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Characterizing relapse prevention in bipolar disorder with adjunctive ziprasidone: clinical and methodological implications.

Author(s): Bowden CL(1), Karayal ON, Schwartz JH, Gundapaneni BK, O'Gorman C.

Affiliation(s): Author information: (1)University of Texas Health Science San Antonio, San Antonio, TX, USA.

Publication date & source: 2013, J Affect Disord. , 144(1-2):171-5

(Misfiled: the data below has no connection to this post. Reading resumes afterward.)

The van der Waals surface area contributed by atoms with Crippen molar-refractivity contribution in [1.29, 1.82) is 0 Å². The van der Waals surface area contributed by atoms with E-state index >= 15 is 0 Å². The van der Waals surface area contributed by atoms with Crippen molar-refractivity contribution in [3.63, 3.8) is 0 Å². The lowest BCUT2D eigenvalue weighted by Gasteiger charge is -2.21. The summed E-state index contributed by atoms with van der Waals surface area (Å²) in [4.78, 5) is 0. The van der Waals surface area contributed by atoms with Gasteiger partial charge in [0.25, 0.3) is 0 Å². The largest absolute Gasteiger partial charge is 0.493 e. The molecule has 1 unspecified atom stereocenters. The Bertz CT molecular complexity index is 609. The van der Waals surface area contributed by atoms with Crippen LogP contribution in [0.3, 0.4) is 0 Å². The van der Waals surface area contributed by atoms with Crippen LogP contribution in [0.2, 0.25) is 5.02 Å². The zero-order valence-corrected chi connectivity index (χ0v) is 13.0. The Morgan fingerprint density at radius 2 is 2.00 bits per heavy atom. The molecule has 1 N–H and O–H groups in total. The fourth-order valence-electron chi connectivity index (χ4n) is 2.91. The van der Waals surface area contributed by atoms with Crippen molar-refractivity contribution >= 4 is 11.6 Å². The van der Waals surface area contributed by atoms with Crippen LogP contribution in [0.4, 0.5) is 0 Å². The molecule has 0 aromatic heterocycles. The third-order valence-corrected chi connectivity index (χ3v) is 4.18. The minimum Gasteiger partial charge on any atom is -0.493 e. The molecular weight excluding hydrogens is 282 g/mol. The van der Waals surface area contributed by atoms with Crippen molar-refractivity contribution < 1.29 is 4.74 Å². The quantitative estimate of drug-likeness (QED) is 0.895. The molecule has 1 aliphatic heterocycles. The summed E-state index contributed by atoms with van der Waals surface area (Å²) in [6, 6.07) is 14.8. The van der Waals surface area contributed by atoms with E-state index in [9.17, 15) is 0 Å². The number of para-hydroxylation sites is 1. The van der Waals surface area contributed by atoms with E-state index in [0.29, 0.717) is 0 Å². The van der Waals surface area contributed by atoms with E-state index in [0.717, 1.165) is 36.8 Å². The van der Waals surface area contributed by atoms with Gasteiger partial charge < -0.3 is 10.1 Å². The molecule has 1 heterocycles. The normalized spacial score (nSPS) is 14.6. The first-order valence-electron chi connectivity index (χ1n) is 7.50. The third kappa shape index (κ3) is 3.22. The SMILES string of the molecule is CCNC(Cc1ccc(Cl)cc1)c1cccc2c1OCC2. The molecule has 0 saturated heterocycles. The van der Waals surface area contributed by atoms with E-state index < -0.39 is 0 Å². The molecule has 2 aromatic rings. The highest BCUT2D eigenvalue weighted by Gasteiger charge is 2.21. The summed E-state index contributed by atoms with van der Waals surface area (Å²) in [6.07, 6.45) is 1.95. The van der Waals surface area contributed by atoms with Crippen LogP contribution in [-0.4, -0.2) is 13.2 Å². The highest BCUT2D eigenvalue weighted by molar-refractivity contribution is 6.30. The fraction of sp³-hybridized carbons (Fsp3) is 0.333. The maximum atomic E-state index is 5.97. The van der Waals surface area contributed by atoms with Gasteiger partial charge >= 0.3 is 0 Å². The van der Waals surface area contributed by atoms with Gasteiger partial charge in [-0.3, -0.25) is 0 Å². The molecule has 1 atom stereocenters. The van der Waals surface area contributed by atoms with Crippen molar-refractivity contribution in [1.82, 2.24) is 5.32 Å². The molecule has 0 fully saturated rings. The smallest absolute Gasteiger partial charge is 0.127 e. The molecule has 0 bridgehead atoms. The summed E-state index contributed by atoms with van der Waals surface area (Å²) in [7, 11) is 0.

BACKGROUND: Ziprasidone, adjunctive to either lithium or valproate, has previously been shown to be associated with a significantly lower risk of relapse in bipolar disorder compared with lithium or valproate treatment alone. METHODS: This placebo-controlled outpatient trial with ziprasidone adjunctive to lithium or valproate or lithium and valproate alone, for subjects with a recent or current manic or mixed episode of bipolar I disorder, comprised a 2.5- to 4-month, open-label stabilization period, followed by a 6-month, double-blind maintenance period. These post hoc analyses characterize the relapse outcomes by dose, relapse types and timing as well as all-reason discontinuations during the maintenance period. RESULTS: Time to relapse and all-reason discontinuation were both statistically significant in favor of the ziprasidone 120mg/day group compared with placebo (p=0.004 and 0.001, respectively) during the 6-month double-blind period. There was no difference in time to relapse in the 80 and 160mg/day dose groups compared with placebo (p=0.16 and 0.40, respectively) and, likewise, for time to all-reason discontinuation (p=0.20 for both doses). The majority of relapses in each group occurred prior to week 8, and most were depressive in nature. LIMITATIONS: The primary study was not designed to compare relapse rates by dose groups. CONCLUSIONS: These analyses confirm the effectiveness of ziprasidone (80-160mg/day) in preventing relapses in subjects with bipolar disorder, with the 120mg/day dosage appearing to have the highest relapse prevention rate.

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